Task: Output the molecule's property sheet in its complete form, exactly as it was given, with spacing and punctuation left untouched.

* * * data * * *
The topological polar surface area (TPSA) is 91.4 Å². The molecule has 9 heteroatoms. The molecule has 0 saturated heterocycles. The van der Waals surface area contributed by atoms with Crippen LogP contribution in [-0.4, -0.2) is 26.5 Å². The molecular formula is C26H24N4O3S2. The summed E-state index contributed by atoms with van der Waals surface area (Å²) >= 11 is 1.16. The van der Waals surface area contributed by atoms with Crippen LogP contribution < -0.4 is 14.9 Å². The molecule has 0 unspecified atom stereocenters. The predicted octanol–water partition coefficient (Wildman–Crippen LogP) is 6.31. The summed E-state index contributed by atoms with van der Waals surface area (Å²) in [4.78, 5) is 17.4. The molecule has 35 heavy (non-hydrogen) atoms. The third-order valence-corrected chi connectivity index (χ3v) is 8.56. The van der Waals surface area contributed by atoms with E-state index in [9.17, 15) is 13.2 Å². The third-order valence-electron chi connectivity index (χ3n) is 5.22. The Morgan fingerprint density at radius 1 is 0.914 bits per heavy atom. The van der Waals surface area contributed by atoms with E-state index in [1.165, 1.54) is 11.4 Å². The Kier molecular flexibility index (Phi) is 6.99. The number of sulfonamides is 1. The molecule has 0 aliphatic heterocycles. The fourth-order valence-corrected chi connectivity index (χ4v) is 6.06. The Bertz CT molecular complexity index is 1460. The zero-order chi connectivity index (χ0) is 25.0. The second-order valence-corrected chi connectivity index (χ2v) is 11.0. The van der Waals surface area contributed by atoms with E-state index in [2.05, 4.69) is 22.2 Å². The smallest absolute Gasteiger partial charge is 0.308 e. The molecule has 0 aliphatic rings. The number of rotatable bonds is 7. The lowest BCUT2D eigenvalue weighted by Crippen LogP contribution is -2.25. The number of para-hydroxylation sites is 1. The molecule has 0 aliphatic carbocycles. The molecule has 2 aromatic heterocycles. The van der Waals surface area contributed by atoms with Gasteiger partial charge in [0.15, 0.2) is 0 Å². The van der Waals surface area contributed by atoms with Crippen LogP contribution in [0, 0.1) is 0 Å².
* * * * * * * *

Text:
The topological polar surface area (TPSA) is 91.4 Å². The molecule has 9 heteroatoms. The molecule has 0 saturated heterocycles. The van der Waals surface area contributed by atoms with Crippen LogP contribution in [-0.4, -0.2) is 26.5 Å². The molecular formula is C26H24N4O3S2. The summed E-state index contributed by atoms with van der Waals surface area (Å²) >= 11 is 1.16. The van der Waals surface area contributed by atoms with Crippen LogP contribution < -0.4 is 14.9 Å². The molecule has 0 unspecified atom stereocenters. The predicted octanol–water partition coefficient (Wildman–Crippen LogP) is 6.31. The summed E-state index contributed by atoms with van der Waals surface area (Å²) in [4.78, 5) is 17.4. The molecule has 35 heavy (non-hydrogen) atoms. The third-order valence-corrected chi connectivity index (χ3v) is 8.56. The van der Waals surface area contributed by atoms with E-state index in [9.17, 15) is 13.2 Å². The third-order valence-electron chi connectivity index (χ3n) is 5.22. The Morgan fingerprint density at radius 1 is 0.914 bits per heavy atom. The van der Waals surface area contributed by atoms with E-state index in [1.165, 1.54) is 11.4 Å². The Kier molecular flexibility index (Phi) is 6.99. The number of sulfonamides is 1. The molecule has 0 aliphatic heterocycles. The fourth-order valence-corrected chi connectivity index (χ4v) is 6.06. The Bertz CT molecular complexity index is 1460. The zero-order chi connectivity index (χ0) is 25.0. The second-order valence-corrected chi connectivity index (χ2v) is 11.0. The van der Waals surface area contributed by atoms with E-state index in [2.05, 4.69) is 22.2 Å². The smallest absolute Gasteiger partial charge is 0.308 e. The molecule has 0 aliphatic rings. The number of rotatable bonds is 7. The lowest BCUT2D eigenvalue weighted by Crippen LogP contribution is -2.25. The number of para-hydroxylation sites is 1. The molecule has 0 aliphatic carbocycles. The molecule has 2 aromatic heterocycles. The van der Waals surface area contributed by atoms with Gasteiger partial charge in [0.15, 0.2) is 0 Å². The van der Waals surface area contributed by atoms with Crippen LogP contribution in [0, 0.1) is 0 Å².